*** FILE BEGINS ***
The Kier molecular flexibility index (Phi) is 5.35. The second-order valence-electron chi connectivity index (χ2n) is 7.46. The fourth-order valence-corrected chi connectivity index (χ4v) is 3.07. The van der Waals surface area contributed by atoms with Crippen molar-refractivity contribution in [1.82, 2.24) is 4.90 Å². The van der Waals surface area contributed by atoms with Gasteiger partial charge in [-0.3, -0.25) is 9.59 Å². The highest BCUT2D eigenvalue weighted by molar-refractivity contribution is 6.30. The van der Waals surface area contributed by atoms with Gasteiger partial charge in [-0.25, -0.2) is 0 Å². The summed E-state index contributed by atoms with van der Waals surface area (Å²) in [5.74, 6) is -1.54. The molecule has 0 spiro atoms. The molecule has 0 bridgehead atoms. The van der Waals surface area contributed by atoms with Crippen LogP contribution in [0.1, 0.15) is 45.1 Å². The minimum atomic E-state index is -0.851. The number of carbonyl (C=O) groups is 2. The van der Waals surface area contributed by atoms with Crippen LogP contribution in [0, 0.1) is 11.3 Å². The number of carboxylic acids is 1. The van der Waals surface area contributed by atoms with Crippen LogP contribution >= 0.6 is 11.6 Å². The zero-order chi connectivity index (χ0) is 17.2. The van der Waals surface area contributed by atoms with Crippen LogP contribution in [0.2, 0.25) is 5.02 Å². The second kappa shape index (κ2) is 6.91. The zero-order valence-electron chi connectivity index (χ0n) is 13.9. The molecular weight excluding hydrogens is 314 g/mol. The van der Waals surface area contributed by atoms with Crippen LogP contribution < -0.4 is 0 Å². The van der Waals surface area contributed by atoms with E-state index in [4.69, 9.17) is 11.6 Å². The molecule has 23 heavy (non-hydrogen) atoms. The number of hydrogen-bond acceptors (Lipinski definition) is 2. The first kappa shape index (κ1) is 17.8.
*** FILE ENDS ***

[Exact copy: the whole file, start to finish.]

The Kier molecular flexibility index (Phi) is 5.35. The second-order valence-electron chi connectivity index (χ2n) is 7.46. The fourth-order valence-corrected chi connectivity index (χ4v) is 3.07. The van der Waals surface area contributed by atoms with Crippen molar-refractivity contribution in [1.82, 2.24) is 4.90 Å². The van der Waals surface area contributed by atoms with Gasteiger partial charge in [-0.3, -0.25) is 9.59 Å². The highest BCUT2D eigenvalue weighted by molar-refractivity contribution is 6.30. The van der Waals surface area contributed by atoms with Gasteiger partial charge in [-0.25, -0.2) is 0 Å². The summed E-state index contributed by atoms with van der Waals surface area (Å²) in [5.74, 6) is -1.54. The molecule has 0 spiro atoms. The molecule has 0 bridgehead atoms. The van der Waals surface area contributed by atoms with Crippen LogP contribution in [0.1, 0.15) is 45.1 Å². The minimum atomic E-state index is -0.851. The number of carbonyl (C=O) groups is 2. The van der Waals surface area contributed by atoms with Crippen LogP contribution in [0, 0.1) is 11.3 Å². The number of carboxylic acids is 1. The van der Waals surface area contributed by atoms with Crippen LogP contribution >= 0.6 is 11.6 Å². The zero-order chi connectivity index (χ0) is 17.2. The van der Waals surface area contributed by atoms with Crippen LogP contribution in [0.2, 0.25) is 5.02 Å². The second kappa shape index (κ2) is 6.91. The zero-order valence-electron chi connectivity index (χ0n) is 13.9. The molecular weight excluding hydrogens is 314 g/mol. The van der Waals surface area contributed by atoms with Crippen LogP contribution < -0.4 is 0 Å². The van der Waals surface area contributed by atoms with E-state index in [4.69, 9.17) is 11.6 Å². The molecule has 23 heavy (non-hydrogen) atoms. The number of hydrogen-bond acceptors (Lipinski definition) is 2. The first kappa shape index (κ1) is 17.8.